Review Summary: Bowie's segway into the Berlin era turns out to be a fan favourite and critically acclaimed masterpiece.1 of 1 thought this review was well written
The cocaine fuelled Station to Station in 1976 was the bridge between Bowie's glam and soul days and his Berlin era, named as such because Bowie moved to West Berlin to escape his drug-addled existence in LA. Bowie became enamoured of the region for its music and art scenes and its roots in expressionism - Berlin was for Bowie a sanctuary from himself, a place where he could bask in anonymity.
Low in 1977 was the first of the Berlin Trilogy featuring Bowie's collaboration with Brian Eno, the godfather of ambient music. Low was the perfect vehicle for Eno to direct his sonic explorations, and for Bowie to channel his anguish from his past life and paint a picture of his world at the time. As such, Low is starkly personal - the album name aptly describes Bowie at that point in life. And as Bowie's moniker of "musical chameleon" implies, he is a trend-setter and Low certainly doesn't deviate from this. Here we see Bowie through his krautrock influences as he embraces synthesizers and ambience amongst other things. Low was produced by Bowie and Tony Visconti. Although Eno is responsible for co-writing only one song, he provided a lot of the direction and inspiration for the second half of the album.
With shimmering synths and rocking energy, the theatrical Speed of Life kicks off the album and provides only a taste of what is to come. Low defies classification – tracks like Breaking Glass and Be My Wife demonstrate that even on an album as eclectic and innovative as Low, the rhythm section of George Murray and Dennis Davis are uncompromising in groove. Tracks like What in the World and the intriguing folk-meets-disco A New Career in a New Town demonstrate that Bowie can seamlessly meld angular guitars, synths and harmonicas. And even through this pastiche of sounds and ideas, Bowie manages to reach the peak of vibrant pop perfection with his single, Sound and Vision. Always Crashing in the Same Car is my favourite track of Side A - quite simply, it describes Bowie's self-destructive and cyclic cocaine addiction. It is a bleak and bitter tirade with an exquisitely melancholic guitar solo.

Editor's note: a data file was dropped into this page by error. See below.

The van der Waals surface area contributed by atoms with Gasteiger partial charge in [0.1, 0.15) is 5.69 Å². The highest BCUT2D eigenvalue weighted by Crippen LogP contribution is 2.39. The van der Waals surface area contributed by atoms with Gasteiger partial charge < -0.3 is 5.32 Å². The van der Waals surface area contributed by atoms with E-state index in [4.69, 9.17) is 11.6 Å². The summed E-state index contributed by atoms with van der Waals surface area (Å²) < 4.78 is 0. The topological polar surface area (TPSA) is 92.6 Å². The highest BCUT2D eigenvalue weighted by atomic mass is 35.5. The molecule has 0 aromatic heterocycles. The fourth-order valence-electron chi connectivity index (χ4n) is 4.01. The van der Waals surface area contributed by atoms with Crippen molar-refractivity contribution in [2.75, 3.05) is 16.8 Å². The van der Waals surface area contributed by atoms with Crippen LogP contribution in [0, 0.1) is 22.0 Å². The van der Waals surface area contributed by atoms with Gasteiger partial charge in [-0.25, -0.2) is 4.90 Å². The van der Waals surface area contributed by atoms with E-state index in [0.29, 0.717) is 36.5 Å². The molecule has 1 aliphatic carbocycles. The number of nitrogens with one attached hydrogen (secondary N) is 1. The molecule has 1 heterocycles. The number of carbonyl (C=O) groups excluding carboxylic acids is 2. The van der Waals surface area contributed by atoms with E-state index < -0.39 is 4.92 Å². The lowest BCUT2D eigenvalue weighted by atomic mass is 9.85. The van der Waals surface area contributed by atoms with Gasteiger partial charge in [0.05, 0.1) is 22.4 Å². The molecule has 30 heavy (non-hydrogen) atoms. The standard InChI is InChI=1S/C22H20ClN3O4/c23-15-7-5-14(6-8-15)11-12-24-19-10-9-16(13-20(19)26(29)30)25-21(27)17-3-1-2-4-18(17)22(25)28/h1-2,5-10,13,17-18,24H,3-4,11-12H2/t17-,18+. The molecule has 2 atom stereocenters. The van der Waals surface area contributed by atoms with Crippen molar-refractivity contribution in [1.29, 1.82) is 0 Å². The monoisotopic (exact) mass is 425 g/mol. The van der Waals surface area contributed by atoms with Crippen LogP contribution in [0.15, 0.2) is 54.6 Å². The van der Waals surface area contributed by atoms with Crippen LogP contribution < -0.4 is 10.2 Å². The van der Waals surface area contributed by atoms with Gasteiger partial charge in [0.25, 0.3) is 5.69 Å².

Whereas Side A is all about Bowie and consists of sub 4 minute songs spanning pop, prog, glam, folk and funk, and in Bowie's words "all the self-pitying crap", Side B takes a complete 180 and features Bowie's "reactions to places" in the form of ambient soundscapes. Warszawa, co-written by Eno, is the first of these. Bowie intended to capture his visit to desolate Warsaw in sound and succeeds to an almost synaesthetic extent with this incredibly powerful and dense track. The rest of Side B is similar in form. Art Decade is an eerie cavernous track, written to portray West Berlin as a dying city. Weeping Wall is a bizarre adaptation of Scarborough Fair with twisted synths and an ‘anti-solo’ reminiscent of Robert Fripp (who would later collaborate with Bowie). Subterraneans is a rather harrowing depiction of the people trapped in East Berlin after the erection of the Berlin Wall.
Fast-forward 32 years and Low is still startlingly fresh and replete with originality. Its dichotomy of avant-pop and ambient music eschews any kind of convention. The influence of Low can easily be detected in a great deal of music released in the decade following, especially in the realms of post-punk and new wave. Bands and musicians citing Low as an influence include Joy Division (originally named Warsaw), Human League, Depeche Mode, Radiohead, NIN and Phillip Glass. Low was even influential for Tony Visconti’s revolutionary deep-treated drum sound. Low was ahead of its time and near flawless in execution.